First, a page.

[Image: An unrelated photo by BLDGBLOG].
The other day I mentioned a poem by John Balaban, taken from his book Locusts at the Edge of Summer, which I discovered again during Hurricane Irene; but there’s another poem in there with an incredible image that seems worth posting here.
In it, Balaban describes how villagers growing rice during the Vietnam War—where Balaban, a conscientious objector, served with the International Volunteer Corps—stumble upon an extraordinary feature in the landscape:
Beyond the last treeline on the horizon
beyond the coconut palms and eucalyptus
out in the moon-zone puckered by bombs
the dead earth where no one ventures,
the boys found it, foolish boys
riding buffaloes in craterlands
where at night bombs thump and ghosts howl.
A green patch on the raw earth.
This “green patch” has an usual shape, however. Balaban continues:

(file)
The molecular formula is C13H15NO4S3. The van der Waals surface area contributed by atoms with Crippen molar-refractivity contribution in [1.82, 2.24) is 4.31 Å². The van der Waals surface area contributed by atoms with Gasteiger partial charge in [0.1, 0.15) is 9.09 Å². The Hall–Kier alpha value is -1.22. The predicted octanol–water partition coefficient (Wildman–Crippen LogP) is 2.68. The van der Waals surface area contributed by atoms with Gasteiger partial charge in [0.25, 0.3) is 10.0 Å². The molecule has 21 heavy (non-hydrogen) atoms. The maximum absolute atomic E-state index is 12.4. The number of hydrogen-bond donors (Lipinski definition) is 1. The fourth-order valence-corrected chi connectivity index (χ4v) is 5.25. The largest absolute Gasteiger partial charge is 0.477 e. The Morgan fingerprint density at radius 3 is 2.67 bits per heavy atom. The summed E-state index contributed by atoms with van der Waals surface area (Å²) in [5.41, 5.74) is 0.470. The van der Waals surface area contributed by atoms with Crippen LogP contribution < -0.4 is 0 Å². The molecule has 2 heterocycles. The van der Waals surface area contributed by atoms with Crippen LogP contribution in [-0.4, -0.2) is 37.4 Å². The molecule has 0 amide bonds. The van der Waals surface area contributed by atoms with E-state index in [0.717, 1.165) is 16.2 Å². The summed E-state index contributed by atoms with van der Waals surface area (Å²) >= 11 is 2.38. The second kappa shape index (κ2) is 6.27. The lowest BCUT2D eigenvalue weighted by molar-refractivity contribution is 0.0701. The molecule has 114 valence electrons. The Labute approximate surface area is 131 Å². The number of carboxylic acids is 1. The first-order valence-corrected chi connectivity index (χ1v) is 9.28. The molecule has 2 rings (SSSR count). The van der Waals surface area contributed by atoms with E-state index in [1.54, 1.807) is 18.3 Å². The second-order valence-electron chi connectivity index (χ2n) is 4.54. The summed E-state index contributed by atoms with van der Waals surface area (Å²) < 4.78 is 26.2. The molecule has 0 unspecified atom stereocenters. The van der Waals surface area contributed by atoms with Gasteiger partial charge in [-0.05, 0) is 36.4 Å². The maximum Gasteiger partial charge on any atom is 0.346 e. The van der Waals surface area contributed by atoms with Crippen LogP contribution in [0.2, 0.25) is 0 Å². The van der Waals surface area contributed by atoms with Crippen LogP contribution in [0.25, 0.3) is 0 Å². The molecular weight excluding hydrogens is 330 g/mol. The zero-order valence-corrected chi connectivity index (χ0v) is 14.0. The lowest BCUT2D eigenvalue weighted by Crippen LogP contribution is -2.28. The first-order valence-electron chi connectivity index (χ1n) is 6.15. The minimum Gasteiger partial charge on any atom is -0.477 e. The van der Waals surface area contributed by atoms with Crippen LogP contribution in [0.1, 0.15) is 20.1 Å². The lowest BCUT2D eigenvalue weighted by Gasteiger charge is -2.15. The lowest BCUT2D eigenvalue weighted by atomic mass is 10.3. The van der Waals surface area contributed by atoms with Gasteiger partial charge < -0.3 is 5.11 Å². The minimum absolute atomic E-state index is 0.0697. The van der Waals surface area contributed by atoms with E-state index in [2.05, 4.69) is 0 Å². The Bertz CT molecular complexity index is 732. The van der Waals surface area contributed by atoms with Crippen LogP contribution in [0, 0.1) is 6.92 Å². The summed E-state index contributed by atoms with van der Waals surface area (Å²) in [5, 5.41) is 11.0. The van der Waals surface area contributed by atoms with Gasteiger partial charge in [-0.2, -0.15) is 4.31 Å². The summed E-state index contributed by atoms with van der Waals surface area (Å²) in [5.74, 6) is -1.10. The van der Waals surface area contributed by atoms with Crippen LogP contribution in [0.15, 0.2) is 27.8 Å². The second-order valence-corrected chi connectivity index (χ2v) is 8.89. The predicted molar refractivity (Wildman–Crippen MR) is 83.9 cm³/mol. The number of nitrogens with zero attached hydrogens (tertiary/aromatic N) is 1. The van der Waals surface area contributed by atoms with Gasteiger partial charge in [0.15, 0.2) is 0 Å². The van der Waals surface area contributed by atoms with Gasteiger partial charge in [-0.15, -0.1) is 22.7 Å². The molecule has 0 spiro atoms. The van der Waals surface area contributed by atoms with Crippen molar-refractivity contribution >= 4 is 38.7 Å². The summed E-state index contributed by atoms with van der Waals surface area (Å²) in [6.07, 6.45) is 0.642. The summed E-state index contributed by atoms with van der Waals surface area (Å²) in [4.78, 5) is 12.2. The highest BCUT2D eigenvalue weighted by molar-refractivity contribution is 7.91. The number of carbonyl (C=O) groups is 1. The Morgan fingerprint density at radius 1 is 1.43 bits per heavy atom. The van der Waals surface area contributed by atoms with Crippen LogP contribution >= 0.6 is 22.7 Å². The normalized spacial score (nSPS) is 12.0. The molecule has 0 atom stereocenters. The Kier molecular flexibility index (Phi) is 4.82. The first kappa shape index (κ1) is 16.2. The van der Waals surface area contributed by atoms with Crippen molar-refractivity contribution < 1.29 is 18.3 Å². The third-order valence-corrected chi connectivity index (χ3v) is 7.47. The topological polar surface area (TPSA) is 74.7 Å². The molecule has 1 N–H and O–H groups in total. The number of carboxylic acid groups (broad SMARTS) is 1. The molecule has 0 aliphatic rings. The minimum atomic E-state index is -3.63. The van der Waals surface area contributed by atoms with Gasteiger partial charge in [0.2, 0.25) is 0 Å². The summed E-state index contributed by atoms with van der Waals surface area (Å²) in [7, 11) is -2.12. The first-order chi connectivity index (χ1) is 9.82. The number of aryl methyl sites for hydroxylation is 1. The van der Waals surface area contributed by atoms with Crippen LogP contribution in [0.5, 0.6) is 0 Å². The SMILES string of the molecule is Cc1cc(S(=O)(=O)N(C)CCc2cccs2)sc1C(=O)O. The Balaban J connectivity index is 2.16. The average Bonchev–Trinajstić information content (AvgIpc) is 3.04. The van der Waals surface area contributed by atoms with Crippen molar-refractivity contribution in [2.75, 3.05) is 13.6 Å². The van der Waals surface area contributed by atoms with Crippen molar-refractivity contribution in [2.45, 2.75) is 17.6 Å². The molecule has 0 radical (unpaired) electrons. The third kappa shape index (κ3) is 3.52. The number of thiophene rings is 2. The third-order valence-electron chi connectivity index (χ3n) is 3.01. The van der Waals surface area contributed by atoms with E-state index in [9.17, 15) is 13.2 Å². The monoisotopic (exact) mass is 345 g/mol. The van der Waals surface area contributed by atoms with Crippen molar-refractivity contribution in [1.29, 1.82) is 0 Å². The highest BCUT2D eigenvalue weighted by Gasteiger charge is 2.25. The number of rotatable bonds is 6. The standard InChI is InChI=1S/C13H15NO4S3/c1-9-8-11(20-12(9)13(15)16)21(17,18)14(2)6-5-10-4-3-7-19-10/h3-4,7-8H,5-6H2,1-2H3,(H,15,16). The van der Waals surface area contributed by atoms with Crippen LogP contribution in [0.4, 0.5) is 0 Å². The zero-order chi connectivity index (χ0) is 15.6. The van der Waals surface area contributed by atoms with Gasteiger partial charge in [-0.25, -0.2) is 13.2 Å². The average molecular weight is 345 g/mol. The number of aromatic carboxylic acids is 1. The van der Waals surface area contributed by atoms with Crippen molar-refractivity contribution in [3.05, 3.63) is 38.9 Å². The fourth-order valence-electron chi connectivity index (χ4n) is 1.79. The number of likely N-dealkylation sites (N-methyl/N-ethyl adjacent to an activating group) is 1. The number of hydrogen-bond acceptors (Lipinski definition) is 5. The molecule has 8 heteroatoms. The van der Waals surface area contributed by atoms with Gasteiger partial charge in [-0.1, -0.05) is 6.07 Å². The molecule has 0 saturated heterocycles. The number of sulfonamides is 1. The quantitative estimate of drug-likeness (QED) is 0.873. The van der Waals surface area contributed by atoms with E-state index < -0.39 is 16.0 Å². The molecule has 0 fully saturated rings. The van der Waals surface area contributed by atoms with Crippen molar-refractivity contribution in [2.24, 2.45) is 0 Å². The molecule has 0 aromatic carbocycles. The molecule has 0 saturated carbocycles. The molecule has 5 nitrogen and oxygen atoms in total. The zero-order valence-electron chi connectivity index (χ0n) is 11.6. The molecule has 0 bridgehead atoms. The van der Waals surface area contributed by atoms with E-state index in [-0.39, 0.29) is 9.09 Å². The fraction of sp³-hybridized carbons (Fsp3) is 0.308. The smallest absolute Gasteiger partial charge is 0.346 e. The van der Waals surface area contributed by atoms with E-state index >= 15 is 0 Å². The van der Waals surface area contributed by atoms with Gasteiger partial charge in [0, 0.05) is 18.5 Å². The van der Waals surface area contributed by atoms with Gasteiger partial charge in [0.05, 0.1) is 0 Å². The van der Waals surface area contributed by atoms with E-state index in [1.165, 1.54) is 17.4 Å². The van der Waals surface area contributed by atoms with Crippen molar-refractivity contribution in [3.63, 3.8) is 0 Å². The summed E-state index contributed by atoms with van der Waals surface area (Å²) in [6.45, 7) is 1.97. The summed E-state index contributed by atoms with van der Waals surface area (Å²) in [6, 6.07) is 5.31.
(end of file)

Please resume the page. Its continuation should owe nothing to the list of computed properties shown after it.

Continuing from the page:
In that dead place the weeds had formed a man
where someone died and fertilized the earth, with flesh
and blood, with tears, with longing for loved ones.
No scrap remained; not even a buckle
survived the monsoons, just a green creature,
a viny man, supine, with posies for eyes,
butterflies for buttons, a lily for a tongue.
And the sight of this “green creature” proves too fertile, unforgettable, haunting all the villagers who’ve seen it:
Now when huddled asleep together
the farmers hear a rustly footfall
as the leaf-man rises and stumbles to them.
Out of the darkness, convinced by the life they give to the land around them that they might not yet be dead, the missing-in-action pull themselves from the tangle of the earth and rise and walk again.